MCN BSB testing blog: Hill and Laverty on fire

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There wasn’t exactly fear on the faces of the BSB teams in the Cartagena pit lane but there was genuine surprise at how fast Michael Laverty and Tommy Hill were today on the Swan Yamahas.

Everyone keeps harping on about times not being important at this stage of testing and they are so right, but they certainly took a second take at their stopwatches when Laverty set the pace with a 1:34.1 and Hill was only a touch slower at 1:34.7.
Why? Because everyone else, with a day under their belts already, was still in the 1:35s!

Hill had a little off in Turn One early on, rushing past Gary Mason’s Kawasaki on the brakes and straight into the grave. He later blamed his faux pas on new brake pads! But he set his best lap in a mixed session at the end of the day in traffic.

Laverty was the king of cool as usual. He’s asked his crew chief to turn off the anti-wheelie at Calafat and they’d forgotten to turn it back on but there was no drama when he realised what was going on.

Laverty cruised into pit lane and calmly said, ‘I’m having to use the rear brake a lot more than usual here,’ and everyone twigged what was up.

Laverty’s ‘advantage’ today was that he’d been to the track on a 600 and a superbike in the past so he could concentrate on exactly what the bike was doing, rather than worrying about where to turn in or where to hit the apex.

If the weather holds, I’m pretty certain that we will see some pretty impressive times over the next couple of days and the 1:33.5s that Hill and Yukio Kagayama did last year here in testing on the Worx Suzukis could easily be surpassed.

If you apply the Laverty logic what John Hopkins is doing – then that puts his low 1:35 on the Samsung Crescent Racing machine into the ‘highly competitive’ bracket, considering he’s not even started to exploit the adjustability of the GSX-R1000 yet. And he’s still learning the track.

Team-mate Jon Kirkham is only a second or so off Hopper’s pace which is also mightily impressive and Josh Brookes is in the high 1:35s too on the Relentless Suzuki after a day of changing stuff for change’s sake and going full circle with his bike set-up.

Michael Rutter has been making all sorts of radical chassis changes to the Rapid Solicitors Ducati, things they wanted to do last year but never had time during a BSB meeting.

Martin Jessopp took time out, only doing sporadic laps, and still struggling with the leg injury sustained at Mallory last year.

Stuart Eaton and Gary Mason have quietly been plugging away with their MSS Kawasaki – with a proper structured programme to suss the new chassis but both are well upbeat about the new ZX-10R’s capabilities.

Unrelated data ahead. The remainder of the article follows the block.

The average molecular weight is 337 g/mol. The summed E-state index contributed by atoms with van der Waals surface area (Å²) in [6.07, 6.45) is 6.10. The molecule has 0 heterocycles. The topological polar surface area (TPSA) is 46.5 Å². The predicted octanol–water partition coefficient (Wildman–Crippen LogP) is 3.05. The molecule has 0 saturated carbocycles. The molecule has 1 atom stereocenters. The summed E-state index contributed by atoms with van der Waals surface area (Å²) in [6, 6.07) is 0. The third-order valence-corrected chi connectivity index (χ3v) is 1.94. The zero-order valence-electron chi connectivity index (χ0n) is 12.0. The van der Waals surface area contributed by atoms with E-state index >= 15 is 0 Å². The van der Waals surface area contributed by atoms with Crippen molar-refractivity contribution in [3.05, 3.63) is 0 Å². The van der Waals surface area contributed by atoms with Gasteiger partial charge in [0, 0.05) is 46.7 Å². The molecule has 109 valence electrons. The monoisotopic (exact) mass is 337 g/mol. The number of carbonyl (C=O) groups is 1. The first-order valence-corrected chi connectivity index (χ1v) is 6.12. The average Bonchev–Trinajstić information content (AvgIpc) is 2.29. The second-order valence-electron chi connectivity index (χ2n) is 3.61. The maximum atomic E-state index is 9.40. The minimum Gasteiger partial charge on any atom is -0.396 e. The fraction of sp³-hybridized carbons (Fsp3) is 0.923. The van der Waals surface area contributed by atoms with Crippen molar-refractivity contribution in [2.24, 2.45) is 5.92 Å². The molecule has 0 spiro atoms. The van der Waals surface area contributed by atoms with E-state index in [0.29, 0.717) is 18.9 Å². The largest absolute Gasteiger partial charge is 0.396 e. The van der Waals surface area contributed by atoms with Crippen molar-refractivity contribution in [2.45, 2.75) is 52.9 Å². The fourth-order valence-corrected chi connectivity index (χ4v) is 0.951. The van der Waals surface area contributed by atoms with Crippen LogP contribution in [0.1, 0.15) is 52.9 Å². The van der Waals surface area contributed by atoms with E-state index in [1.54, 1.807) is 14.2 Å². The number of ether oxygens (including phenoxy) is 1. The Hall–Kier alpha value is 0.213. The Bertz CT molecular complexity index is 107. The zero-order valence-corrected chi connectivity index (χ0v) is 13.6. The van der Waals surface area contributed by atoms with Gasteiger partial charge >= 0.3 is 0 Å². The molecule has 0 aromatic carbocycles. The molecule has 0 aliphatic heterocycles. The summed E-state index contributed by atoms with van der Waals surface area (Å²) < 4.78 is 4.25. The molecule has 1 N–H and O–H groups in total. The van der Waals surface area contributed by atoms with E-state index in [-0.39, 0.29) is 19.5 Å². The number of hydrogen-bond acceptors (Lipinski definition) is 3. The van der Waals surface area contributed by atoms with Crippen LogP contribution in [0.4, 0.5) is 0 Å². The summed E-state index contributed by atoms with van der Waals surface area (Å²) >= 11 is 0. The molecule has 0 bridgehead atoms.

So what does it all mean? It means there’s a pit lane of fascinating technological and psychological warfare going on that’s already starting to develop such exciting prospects for this year’s British Superbike championship.

This is no ordinary dull, drawn-out test. There’s a real buzz of excitement and anticipation here and while I’m only to well aware that riders and teams will always talk up their chances pre-season, I’ve never seen some of here riders so pumped about the challenges ahead.

And tomorrow will be even more fascinating when the HM Plant Hondas take to the track. Shane Byrne was in his element at Calafat but British champion Ryuichi Kiyonari looked a tad off the pace.

He arrived at Cartagana in the afternoon and was slumped over the pit wall, travel pack still on his back, watching the bikes flash past.

“Hey Kiyo, lap times not so good at Calafat? Problems?
“Not fast enough.”
“But did you have problems?”
“Hmmmm. No problem. We try many things. Lap time not important.”
Kiyo to a tee.

It’s funny but everyone remarked how off-the-pace Kiyo was at Calafat but two things here: 1) in the absence of official timing, no one’s really sure of his times.

Shakey did a 1:23.3 (according to Shakey) but the consensus was Kiyo never went under 1:25s (consensus, as in the only the team in the paddock at Calafat). But so what?

We’re all used to seeing that from him and the next day he’ll go and blitz the lap record. You can never underestimate the wily Japanese warrior.

Can’t wait for tomorrow’s action. 

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Gary Pinchin

By Gary Pinchin